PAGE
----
China urges government-backed companies to take over Evergrande assets

By Clare Jim and Jing Xu

HONG KONG (Reuters) – Beijing is pushing state-owned firms and government-backed real estate developers like China Vanke Co Ltd to buy some of the assets of the highly competitive China Evergrande Group, said those in the know.

Evergrande, riddled with $ 305 billion in debt, is on the verge of collapse. However, according to six people, including four in government and regulatory agencies, the central government is unlikely to intervene directly to resolve Evergrande’s crisis in the form of a bailout.

However, authorities hope the asset purchase will ward off, or at least mitigate, social unrest that could arise if Evergrande suffered a chaotic collapse, they said, declining to be identified due to the sensitivity of the matter.

A handful of state-owned companies have already carried out asset due diligence in the southern Chinese city of Guangzhou, one person said.

In one emblematic example, Guangzhou City Construction Investment Group is about to acquire Evergrande’s Guangzhou FC Football Stadium and surrounding housing projects, according to the person with direct knowledge of the matter.

The stadium, which is expected to cost around 12 billion yuan ($ 1.9 billion), was designed to seat more than 100,000 people, making it the world’s largest soccer venue by capacity.

Potential buyers of Evergrande’s nuclear facilities in Guangzhou have been “arranged” with “both political and commercial considerations,” the person said, adding that authorities do not want to see few companies bid for the same assets.

Evergrande and Guangzhou City Construction Investment Group did not immediately respond to requests for comment. The state’s wealth inspection agency, the State Asset Inspectorate and Administrative Commission (SASAC), did not immediately respond to requests for comments either.

Vanke and China Jinmao Holdings are among the government-backed real estate developers asked to buy Evergrande assets, sources said. China Resources Land was also interviewed, a source said.

Real estate developers and state-owned firms have been explored, either directly or indirectly, through asset purchases, the sources said. Reuters was unable to immediately ascertain the current status of most of these conversations.

Vanke, one-third of which is owned by the Shenzhen state-run subway operator, said in August that he had spoken to Evergrande about collaborating on various projects. On Tuesday, she did not respond to a request for an opinion on the status of these talks. Jinmao and China Resources Land also did not respond to requests for comment.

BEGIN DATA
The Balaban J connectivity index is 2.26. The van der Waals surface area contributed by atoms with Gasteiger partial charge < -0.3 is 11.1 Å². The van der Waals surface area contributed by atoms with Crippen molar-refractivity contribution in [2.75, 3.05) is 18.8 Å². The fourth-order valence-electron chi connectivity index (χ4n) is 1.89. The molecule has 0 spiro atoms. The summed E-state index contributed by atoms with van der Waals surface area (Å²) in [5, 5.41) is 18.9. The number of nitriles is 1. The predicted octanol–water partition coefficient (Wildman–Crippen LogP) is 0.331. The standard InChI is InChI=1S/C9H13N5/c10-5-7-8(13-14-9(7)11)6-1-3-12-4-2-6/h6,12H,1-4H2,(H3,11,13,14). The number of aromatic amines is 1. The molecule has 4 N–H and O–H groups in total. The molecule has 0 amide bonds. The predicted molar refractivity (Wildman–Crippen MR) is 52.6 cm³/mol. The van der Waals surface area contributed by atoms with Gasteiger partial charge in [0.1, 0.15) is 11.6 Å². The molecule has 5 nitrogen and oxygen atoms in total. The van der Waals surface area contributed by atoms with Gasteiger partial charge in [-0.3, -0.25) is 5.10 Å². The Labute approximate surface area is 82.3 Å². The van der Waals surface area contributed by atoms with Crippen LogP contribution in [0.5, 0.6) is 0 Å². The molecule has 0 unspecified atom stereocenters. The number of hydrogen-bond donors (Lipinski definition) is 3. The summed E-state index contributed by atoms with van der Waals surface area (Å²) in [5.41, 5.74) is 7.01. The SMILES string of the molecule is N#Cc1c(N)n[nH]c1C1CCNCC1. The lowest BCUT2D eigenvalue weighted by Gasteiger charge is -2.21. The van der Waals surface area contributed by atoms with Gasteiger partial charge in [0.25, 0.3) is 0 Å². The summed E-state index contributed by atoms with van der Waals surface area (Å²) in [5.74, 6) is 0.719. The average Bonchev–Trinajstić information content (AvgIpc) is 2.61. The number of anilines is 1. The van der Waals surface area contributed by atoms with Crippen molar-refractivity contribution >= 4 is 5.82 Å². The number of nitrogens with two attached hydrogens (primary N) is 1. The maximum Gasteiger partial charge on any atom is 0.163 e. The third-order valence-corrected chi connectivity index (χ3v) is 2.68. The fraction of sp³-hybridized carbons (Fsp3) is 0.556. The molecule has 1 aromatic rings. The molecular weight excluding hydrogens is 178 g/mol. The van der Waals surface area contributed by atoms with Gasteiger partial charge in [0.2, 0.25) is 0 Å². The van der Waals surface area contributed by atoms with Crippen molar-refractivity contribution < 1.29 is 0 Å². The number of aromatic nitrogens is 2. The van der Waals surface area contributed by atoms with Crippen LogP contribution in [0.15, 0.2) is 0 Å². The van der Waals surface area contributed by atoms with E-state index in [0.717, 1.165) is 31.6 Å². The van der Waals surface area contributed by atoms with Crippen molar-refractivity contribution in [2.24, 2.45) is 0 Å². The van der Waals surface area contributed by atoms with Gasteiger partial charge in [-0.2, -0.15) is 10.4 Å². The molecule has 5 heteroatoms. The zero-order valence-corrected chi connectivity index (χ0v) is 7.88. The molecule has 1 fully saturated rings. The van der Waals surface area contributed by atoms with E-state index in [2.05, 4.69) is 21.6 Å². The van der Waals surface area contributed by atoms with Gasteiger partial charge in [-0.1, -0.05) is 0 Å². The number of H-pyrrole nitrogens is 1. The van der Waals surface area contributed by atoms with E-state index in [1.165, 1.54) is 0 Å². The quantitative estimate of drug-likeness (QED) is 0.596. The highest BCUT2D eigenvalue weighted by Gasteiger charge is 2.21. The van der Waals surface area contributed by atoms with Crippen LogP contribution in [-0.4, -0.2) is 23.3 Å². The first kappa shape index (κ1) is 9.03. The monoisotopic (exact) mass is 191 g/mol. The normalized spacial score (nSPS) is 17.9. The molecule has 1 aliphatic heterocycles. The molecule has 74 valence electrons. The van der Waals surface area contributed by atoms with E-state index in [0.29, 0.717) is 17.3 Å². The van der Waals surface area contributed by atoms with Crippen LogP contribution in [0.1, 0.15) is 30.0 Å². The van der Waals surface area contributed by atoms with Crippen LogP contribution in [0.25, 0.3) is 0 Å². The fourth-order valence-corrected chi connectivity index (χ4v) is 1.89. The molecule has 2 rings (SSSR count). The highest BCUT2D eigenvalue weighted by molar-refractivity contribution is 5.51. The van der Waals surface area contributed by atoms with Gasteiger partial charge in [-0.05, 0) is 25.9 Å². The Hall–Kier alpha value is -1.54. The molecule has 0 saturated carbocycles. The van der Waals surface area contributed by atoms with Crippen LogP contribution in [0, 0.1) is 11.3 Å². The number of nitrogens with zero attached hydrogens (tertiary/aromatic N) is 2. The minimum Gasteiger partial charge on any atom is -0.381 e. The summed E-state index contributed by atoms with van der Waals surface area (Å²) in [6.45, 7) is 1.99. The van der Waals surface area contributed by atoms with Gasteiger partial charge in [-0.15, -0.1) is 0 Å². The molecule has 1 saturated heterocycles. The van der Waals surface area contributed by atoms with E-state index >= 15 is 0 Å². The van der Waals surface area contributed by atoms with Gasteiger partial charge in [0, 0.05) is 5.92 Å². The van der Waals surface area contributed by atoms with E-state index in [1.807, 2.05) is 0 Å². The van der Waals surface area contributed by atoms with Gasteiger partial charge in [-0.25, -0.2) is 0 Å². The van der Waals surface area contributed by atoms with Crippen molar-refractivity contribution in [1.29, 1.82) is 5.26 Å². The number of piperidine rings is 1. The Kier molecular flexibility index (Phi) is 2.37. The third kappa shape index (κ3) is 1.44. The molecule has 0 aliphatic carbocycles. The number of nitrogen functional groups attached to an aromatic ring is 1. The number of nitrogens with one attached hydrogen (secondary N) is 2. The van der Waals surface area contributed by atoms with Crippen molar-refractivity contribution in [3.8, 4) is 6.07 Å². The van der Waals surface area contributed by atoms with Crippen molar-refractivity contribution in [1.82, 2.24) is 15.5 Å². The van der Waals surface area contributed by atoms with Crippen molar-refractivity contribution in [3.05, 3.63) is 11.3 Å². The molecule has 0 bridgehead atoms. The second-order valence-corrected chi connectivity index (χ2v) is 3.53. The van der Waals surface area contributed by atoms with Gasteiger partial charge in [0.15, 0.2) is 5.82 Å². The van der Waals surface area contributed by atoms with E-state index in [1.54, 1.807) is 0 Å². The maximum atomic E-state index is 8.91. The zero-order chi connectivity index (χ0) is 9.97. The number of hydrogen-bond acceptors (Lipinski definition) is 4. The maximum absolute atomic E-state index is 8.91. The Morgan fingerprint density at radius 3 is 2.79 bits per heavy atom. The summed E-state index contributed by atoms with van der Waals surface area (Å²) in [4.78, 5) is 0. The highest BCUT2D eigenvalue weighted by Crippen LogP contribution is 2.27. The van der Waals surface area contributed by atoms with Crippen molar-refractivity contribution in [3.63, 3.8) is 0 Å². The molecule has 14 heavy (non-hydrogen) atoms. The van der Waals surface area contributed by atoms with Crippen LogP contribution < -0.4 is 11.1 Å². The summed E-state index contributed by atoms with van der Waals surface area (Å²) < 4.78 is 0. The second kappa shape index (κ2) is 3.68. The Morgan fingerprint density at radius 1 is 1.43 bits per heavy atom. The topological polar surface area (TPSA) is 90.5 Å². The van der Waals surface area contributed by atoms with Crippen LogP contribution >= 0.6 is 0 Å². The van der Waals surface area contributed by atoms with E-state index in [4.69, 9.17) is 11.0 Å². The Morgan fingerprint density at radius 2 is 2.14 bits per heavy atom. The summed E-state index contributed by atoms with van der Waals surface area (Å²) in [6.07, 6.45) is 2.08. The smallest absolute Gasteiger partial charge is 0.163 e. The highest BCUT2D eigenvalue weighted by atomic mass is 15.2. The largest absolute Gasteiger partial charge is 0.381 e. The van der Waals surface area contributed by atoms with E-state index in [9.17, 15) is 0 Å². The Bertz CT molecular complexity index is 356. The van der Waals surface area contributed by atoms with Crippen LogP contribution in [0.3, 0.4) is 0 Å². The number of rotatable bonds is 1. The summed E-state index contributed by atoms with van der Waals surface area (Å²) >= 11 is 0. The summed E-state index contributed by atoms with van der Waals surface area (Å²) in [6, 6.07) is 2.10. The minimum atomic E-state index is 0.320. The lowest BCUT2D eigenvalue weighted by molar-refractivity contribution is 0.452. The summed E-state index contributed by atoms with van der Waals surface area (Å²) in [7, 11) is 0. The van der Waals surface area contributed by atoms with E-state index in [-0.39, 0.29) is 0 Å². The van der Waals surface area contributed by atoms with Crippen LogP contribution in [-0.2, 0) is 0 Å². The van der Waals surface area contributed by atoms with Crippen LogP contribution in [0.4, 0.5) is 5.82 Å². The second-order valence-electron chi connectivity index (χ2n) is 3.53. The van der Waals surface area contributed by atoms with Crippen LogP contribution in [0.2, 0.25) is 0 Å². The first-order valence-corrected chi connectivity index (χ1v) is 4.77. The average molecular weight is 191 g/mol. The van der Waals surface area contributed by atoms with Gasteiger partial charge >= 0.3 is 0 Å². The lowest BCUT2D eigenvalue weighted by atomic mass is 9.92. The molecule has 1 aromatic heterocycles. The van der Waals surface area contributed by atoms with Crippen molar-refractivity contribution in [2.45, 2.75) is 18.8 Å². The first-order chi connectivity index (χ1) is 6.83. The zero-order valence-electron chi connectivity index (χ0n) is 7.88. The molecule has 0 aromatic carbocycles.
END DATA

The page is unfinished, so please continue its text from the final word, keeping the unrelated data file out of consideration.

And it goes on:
Evergrande missed paying $ 83.5 million in interest to offshore bondholders last week and is due for a coupon payment of $ 47.5 million on Wednesday.

While expectations are high that it will go through one of the biggest restructurings in China of all time, government agencies have been largely silent about the potential of a bailout or how to deal with a collapse.

However, Beijing has worked to contain any ricochet from Evergrande’s problems on the financial system.

One of the first signs of an official investigation into the real estate giant came this week when the Shenzhen government’s financial regulator announced that an investigation was open -management -arm-faces-local-government-inquiry-2021-09-27 in an asset management unit of Evergrande.

One person with direct knowledge of local government involvement said local governments have been asked to mediate with government-sponsored groups and companies so they can participate in the reorganization and sale of Evergrande’s assets.

Any action taken by local governments depends on the extent of Evergrande’s presence in those areas and the local finances of that particular province or city, the sources say.

They added that regulators will first assess the funding position of all Evergrande companies before taking any action on liquidity.

“What type of committee should be set up is a second story; it depends on the debt situation,” a regulatory source said.

(Reporting by Clare Jim in Hong Kong and Jing Xu in Beijing; Additional reporting by Cheng Leng and Yingzhi Yang in Beijing; Editing by Sumeet Chatterjee and Edwina Gibbs)

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